Rightful Parents

Kevin Lewis

September 19, 2021

Rising nonmarital first childbearing among college-educated women: Evidence from three national studies
Andrew Cherlin
Proceedings of the National Academy of Sciences, 14 September 2021

Levels of nonmarital first childbearing are assessed using recent administrations of the National Longitudinal Survey of Youth, 1997 Cohort; the National Longitudinal Study of Adolescent to Adult Health; and the National Survey of Family Growth. Results confirm that the higher a woman’s educational attainment, the less likely she is to be unmarried at the time of her first birth. A comparison over time shows increases in nonmarital first childbearing at every educational level, with the largest percentage increase occurring among women with college degrees at the BA or BS level or higher. This article projects that 18 to 27% of college-educated women now in their thirties who have a first birth will be unmarried at the time. In addition, among all women who are unmarried at first birth, women with college degrees are more likely to be married at the time of their second birth, and, in a majority of cases, the other parent of the two children was the same person. A growing proportion of well-educated women, and their partners, may therefore be pursuing a family formation strategy that proceeds directly to a first birth, and then proceeds, at a later point, to marriage, followed by a second birth. Possible reasons for the increase in nonmarital first births among the college-educated include the stagnation of the college wage premium; the rise in student debt; decreasing selectivity; and the growing acceptability of childbearing within cohabiting unions, which have become a common setting for nonmarital childbearing, and among single parents. 

“The Books Make You Feel Bad”: Expert Advice and Maternal Anxiety in the Early 21st Century
Maia Cucchiara & Amy Steinbugler
Sociological Forum, forthcoming

With ethnographic observations and in-depth interviews of parenting classes serving middle- and upper-middle-class mothers, this paper explores how mothers engage and experience expert advice. Contemporary models of motherhood expect more than nurture and sacrifice; modern mothers must also be highly skilled and well informed. A wealth of information is available to help mothers navigate a high-pressure environment in which their actions are believed to have deep, long-lasting impact on children’s future health, happiness, and success. How do mothers engage with expert advice, what demands does it place on them, and what rewards might that generate? Our data include approximately 50 hours of observation, 10 formal, in-depth interviews, and multiple informal interviews with mostly white, highly educated, relatively affluent mothers. Interview narratives and fieldnotes were coded and analyzed with Dedoose. We show that mothers in our study experience a paradox of expertise, in which more knowledge often fails to produce more certainty. Parenting advice is complex, contingent, and sometimes contradictory, and the stakes in which mothers work to synthesize this information feel astoundingly high. The labor of gathering, synthesizing, and activating expertise is a unique and underexamined form of emotional and intellectual labor.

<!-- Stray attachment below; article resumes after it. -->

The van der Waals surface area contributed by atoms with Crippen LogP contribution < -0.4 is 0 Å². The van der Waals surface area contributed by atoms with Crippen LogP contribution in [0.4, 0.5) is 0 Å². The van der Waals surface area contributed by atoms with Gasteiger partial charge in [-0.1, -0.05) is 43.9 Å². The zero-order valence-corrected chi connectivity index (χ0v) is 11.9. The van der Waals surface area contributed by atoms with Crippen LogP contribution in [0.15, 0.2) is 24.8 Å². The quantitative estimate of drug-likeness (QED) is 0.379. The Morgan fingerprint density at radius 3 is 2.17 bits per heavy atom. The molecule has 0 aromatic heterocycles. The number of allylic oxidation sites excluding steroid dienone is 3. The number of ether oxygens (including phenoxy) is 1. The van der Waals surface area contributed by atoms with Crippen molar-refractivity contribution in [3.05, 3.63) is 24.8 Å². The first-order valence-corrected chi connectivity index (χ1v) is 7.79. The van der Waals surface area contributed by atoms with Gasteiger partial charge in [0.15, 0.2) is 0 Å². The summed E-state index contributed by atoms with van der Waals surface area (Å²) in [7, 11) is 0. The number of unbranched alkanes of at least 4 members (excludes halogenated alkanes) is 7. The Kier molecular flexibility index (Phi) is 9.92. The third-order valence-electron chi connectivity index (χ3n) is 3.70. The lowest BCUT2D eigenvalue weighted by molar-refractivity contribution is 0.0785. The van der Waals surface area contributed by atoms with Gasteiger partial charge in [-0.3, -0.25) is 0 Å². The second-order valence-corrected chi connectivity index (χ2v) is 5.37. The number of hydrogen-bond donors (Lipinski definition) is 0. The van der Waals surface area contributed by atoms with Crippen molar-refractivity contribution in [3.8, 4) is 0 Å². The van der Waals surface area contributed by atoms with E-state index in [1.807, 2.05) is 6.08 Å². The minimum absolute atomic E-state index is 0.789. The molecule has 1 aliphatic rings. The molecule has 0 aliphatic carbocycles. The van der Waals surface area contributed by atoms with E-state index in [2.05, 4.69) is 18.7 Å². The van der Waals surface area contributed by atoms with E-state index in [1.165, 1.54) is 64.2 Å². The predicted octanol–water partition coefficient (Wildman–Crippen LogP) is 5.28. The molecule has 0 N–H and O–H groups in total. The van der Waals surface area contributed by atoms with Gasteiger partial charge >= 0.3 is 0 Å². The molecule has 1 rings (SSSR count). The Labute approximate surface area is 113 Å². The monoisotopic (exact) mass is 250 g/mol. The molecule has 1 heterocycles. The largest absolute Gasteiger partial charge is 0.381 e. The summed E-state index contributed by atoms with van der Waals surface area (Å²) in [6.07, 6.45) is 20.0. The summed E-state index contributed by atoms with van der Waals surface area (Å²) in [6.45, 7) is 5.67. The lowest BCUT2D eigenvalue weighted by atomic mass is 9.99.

Selling the Ability to “Have It All”: How Direct Selling Organizations Exploit Intensive Mothering Ideologies
Mallory Rees
Social Problems, forthcoming

Drawing on 27 interviews with consultants in the direct selling industry, this article argues that consultants’ motivations to do stigmatized work with low financial rewards are tied to cultural pressures to adhere to intensive mothering ideologies. Some direct selling organizations in the United States are changing from a home party model — selling products out of homes — to a social commerce model — selling and recruiting using social media. Using a gendered organizations approach, these organizations portray themselves as feminine organizations, celebrating caregiving and allowing consultants — predominantly women — to reconcile work-family tensions through flexible work. Yet, this business model incentivizes a small number of financially successful consultants to train a much larger group to perform costly emotional labor for low pay. Consultants use the guilt tied to intensive mothering ideologies as a motivational tool in which they portray the cultural benefits of being a “good mother” — always available to and cultivating her children — as outweighing the emotional cost of doing stigmatized work that strains personal relationships. Rather than financially or emotionally supporting women, these organizations exploit women’s investments in finding individualized solutions to work-family conflict and reaffirm racialized, classed, and sexualized ideologies. 

Screen time and early adolescent mental health, academic, and social outcomes in 9- and 10- year old children: Utilizing the Adolescent Brain Cognitive Development (ABCD) Study
Katie Paulich et al.
PLoS ONE, September 2021